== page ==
- Five different groups have developed five different modifications that will work for different segments of the fleet.
- The number of units on site plays a big role in the specifics of the vulnerability.
- Thirty of the 100 operating units have completed the necessary modifications to ensure that their electrical supply protective sensors will detect an open phase condition and provide a proper response without excessive false positives.
- All of the modifications will be completed before the end of 2018.
- A large majority will be completed by the end of the second quarter of 2017. Some of the later to be corrected have complicated phasing in relation to other scheduled outage work.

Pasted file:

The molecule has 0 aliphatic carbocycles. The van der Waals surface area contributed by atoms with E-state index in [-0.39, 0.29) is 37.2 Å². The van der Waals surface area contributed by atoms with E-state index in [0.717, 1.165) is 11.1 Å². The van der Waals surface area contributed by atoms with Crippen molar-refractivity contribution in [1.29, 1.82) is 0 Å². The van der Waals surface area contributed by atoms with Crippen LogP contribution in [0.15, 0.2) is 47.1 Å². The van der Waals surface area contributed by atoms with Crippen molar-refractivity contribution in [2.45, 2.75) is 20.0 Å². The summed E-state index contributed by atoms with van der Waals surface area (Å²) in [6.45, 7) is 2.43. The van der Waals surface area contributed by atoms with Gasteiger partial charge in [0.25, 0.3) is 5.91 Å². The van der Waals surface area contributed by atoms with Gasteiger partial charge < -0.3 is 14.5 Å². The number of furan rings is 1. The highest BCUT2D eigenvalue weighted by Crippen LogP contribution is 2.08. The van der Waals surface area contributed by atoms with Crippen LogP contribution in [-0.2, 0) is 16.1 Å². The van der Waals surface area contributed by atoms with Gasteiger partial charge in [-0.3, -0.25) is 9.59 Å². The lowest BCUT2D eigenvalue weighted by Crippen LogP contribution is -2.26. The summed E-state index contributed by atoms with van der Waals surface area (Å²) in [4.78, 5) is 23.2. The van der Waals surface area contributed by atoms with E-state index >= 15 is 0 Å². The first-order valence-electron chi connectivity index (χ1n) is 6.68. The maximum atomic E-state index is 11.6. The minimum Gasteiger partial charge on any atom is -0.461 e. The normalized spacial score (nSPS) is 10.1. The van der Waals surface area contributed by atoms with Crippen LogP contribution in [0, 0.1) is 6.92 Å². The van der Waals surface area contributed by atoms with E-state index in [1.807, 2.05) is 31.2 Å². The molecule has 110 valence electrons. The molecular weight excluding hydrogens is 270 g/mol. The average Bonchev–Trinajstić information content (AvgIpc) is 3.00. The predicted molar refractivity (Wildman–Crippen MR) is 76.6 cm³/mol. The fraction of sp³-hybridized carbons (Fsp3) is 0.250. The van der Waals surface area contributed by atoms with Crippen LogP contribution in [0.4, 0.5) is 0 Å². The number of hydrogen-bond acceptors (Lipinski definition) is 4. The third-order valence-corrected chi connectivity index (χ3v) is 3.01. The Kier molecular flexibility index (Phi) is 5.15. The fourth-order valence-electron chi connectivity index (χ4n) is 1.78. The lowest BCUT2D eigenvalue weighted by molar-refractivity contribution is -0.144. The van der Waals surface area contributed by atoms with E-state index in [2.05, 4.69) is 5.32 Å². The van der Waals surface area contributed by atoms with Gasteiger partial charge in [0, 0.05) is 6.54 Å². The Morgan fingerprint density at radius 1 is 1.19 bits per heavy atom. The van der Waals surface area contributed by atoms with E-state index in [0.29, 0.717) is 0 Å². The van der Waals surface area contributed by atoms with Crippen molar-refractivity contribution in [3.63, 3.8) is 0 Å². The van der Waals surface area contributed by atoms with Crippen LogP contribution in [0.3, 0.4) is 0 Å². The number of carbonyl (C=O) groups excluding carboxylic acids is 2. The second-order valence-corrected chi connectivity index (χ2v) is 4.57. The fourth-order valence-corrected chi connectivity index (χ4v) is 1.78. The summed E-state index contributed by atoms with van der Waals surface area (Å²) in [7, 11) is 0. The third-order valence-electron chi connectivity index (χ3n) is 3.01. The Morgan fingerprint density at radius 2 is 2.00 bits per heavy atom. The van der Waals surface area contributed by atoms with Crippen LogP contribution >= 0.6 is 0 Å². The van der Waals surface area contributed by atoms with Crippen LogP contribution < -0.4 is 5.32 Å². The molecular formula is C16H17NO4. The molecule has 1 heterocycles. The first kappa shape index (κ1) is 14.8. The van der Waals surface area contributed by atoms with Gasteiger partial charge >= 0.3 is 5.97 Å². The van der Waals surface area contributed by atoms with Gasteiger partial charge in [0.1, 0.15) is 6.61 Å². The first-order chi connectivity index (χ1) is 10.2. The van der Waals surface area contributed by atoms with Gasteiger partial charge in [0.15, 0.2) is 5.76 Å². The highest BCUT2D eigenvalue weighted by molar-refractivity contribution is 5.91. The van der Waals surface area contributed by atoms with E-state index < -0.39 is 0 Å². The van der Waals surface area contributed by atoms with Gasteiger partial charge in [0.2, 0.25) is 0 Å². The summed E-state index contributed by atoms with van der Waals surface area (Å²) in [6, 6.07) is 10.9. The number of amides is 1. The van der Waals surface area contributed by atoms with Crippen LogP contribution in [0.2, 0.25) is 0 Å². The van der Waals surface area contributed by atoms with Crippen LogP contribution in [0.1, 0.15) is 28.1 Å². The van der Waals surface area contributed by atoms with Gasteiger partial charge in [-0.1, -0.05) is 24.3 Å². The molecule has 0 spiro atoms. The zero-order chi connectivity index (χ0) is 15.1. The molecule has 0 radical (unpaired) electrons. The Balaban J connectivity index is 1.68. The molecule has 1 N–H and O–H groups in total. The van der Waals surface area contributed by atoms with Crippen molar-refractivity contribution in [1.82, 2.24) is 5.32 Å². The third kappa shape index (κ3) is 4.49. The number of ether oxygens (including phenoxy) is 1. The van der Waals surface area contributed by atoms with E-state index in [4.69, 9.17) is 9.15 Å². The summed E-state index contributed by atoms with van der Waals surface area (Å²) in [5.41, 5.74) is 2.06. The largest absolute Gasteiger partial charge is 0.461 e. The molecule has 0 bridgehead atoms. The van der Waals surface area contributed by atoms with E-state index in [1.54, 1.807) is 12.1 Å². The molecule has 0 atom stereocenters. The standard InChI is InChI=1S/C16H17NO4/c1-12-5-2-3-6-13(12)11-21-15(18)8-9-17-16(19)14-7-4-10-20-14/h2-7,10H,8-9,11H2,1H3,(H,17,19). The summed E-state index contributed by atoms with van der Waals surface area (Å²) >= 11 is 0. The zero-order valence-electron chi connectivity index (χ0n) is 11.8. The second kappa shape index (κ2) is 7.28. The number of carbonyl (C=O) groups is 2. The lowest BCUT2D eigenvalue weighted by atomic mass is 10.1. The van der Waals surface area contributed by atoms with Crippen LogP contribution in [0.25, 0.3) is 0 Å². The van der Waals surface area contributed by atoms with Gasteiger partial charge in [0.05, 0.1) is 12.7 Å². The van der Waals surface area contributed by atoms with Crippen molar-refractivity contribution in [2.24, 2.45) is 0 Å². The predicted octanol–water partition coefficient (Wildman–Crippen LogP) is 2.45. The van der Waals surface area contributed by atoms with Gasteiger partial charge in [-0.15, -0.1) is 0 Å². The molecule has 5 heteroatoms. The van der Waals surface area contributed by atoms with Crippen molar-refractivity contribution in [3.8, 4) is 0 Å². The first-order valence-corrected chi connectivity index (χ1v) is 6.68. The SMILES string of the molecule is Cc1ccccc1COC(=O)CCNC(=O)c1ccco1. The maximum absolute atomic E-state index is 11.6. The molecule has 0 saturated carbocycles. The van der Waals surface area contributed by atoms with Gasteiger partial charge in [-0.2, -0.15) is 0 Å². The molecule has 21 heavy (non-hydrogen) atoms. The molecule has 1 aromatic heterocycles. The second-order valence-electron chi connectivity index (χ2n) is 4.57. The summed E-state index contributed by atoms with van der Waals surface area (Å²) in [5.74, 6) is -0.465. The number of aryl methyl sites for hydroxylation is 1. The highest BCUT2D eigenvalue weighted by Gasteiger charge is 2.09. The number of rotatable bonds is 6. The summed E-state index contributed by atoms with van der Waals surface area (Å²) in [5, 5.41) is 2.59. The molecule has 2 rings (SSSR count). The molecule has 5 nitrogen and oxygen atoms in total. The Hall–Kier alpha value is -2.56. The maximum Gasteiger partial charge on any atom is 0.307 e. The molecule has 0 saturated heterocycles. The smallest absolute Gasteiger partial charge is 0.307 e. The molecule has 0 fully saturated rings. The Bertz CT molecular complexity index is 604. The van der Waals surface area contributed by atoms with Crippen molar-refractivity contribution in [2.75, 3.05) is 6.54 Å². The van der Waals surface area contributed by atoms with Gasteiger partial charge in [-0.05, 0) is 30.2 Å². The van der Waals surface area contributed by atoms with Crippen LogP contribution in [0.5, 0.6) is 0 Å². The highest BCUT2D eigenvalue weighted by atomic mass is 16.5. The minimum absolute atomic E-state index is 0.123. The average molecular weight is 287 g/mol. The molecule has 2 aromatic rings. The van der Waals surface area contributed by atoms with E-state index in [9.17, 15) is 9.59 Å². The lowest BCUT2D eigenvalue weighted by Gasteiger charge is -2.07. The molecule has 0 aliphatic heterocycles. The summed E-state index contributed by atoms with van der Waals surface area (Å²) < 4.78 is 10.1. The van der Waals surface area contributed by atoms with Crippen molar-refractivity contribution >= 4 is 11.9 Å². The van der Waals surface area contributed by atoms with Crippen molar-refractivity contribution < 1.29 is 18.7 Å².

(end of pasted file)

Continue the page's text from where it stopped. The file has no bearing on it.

- Oconee’s event was a validation that the compensatory actions are working, not an indication that they are not working.
- The industry is ready to received the SECY orders and any notice of discretionary enforcement that might be associated with those orders.
Despite the portrayals of this issue in the predictably negative antinuclear press, the public is being adequately protected. The NRC processes have been bogged down, for whatever reason, but that has not stopped the industry from making progress. It has also not gone unnoticed by the dedicated individual NRC engineers who have taken advantage of the processes provided to draw increased attention to a challenging technical issue.
Their request will encourage the processes to move a bit more rapidly and the paperwork to achieve a more completed status.